“Contemporary Army ground vehicles must continuously run their engines non-stop to power vital auxiliary systems like communications equipment even when the vehicle is not moving. Introducing anti-idle enables these systems to be powered even with the engine off, allowing the vehicle to serve its critical battlefield functions on “silent watch,” the strategy writes.
Farnan explained that integrating electrical propulsion and functionality into heavy combat vehicles such as Abrams or Bradleys will happen on a “much longer timeline given all the issues that it is going to involve. We are going to push hard to get there but be methodical and deliberate to do it,” Farnan said.
Army Secretary Wormuth’s intent to align climate change enviro-friendly adaptations with tactical, technological and strategic warfighting improvements involves ongoing synergies with the services’ acquisition and modernization communities and the Installation, Energy and Environment units. Some of these efforts, which were referred to by Farnan, include a step by step hybridization and things like the installation of batteries.
This is quite significant and not without some kinds of technological precedent in the realm of Army modernization. For instance, as far back as 15 years ago, the Army’s Manned-Ground Vehicles developed for Future Combat Systems were engineered with electricity and power-generating battery technologies.
While batteries need to be properly cooled in many cases to function in an optimal way, this innovation brought the clear tactical advantage of being able to better power up and sustain on-board electrical systems such as sensors, computing and C4ISR communications systems. This is just one of many examples in which Army innovations explored for Future Combat Systems wound up informing successful modernization efforts in subsequent years.
While the ambitious and in many ways successful FCS program was canceled in 2009 by former Defense Secretary Robert Gates, many FCS-inspired technological breakthroughs wound up contributing to and informing decades of continued modernization. In the realm of hybridization of vehicles and electric propulsion systems, this paradoxical dynamic with FCS could help as there are previous successful technological efforts likely able to expedite current developments.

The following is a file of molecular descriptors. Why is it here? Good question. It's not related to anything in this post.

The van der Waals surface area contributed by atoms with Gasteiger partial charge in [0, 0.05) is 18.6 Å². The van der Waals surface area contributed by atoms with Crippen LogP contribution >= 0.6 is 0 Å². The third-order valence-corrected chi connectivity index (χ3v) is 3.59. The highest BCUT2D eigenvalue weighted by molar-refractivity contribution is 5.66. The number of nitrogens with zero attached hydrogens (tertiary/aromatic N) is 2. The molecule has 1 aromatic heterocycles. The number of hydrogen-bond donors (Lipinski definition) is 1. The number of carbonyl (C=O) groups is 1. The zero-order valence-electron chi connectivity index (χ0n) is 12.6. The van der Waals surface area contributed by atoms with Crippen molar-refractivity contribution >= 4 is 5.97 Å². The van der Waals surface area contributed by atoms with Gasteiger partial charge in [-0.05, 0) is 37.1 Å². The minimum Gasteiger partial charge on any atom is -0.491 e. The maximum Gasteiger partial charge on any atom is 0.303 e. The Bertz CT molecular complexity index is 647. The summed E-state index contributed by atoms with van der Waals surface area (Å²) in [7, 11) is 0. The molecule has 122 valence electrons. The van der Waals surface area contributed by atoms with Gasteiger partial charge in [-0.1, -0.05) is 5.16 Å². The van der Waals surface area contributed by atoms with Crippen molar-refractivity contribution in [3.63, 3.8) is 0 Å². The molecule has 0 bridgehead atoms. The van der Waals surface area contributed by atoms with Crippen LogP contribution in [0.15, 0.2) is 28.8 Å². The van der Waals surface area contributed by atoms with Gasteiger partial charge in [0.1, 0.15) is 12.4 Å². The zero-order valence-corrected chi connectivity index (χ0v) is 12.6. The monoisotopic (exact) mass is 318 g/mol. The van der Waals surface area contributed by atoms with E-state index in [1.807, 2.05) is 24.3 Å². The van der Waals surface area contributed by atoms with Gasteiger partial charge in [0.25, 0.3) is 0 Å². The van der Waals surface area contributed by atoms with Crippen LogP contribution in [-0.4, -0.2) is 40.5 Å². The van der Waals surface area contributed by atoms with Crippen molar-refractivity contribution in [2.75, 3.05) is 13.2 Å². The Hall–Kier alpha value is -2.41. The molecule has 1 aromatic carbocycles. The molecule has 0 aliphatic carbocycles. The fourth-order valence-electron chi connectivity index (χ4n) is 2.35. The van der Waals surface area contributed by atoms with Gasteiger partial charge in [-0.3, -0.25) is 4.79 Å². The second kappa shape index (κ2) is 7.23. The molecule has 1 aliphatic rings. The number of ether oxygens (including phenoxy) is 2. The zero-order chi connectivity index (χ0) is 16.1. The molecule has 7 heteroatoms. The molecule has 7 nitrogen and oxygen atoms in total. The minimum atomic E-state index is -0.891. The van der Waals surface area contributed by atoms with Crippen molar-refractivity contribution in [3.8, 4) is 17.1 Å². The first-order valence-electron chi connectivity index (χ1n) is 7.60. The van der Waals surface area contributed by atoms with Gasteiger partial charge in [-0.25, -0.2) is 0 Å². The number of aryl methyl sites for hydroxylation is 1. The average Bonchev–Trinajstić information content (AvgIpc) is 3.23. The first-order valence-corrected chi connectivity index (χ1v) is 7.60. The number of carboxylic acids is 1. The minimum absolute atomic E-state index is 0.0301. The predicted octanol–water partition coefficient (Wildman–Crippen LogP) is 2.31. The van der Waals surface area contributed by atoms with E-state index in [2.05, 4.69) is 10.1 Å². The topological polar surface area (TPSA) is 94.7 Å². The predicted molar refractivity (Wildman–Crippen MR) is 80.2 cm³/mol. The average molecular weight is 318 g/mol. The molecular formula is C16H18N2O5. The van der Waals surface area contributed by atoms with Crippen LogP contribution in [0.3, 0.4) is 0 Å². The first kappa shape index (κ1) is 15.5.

Much of this may take time to evolve, yet there is precedent and previous technological progress which might help accelerate development with both the tactical and combat vehicle fleet. Hybridized vehicles would need to be effectively ruggedized for combat and able to preserve their weapons and warfighting advantages. This enviro-military synergy, however, appears auspicious and promising as something quite realistic, favoring success and already underway.
The Army’s Climate Strategy does speak to this progress, by referring to a number of projects such as its Electric Light Reconnaissance Vehicle, a program slated to begin testing by September of next year. Research along these lines is surging ahead. The strategy writes “
“The Army is researching key questions about hybrid vehicle propulsion and power generation systems, developing advanced technologies, and working with vehicle Program Managers to integrate hybrid electric technologies into future and existing platforms.”
Kris Osborn is the Defense Editor for the National Interest. Osborn previously served at the Pentagon as a Highly Qualified Expert with the Office of the Assistant Secretary of the Army—Acquisition, Logistics & Technology. Osborn has also worked as an anchor and on-air military specialist at national TV networks. He has appeared as a guest military expert on Fox News, MSNBC, The Military Channel, and The History Channel. He also has a Master's Degree in Comparative Literature from Columbia University.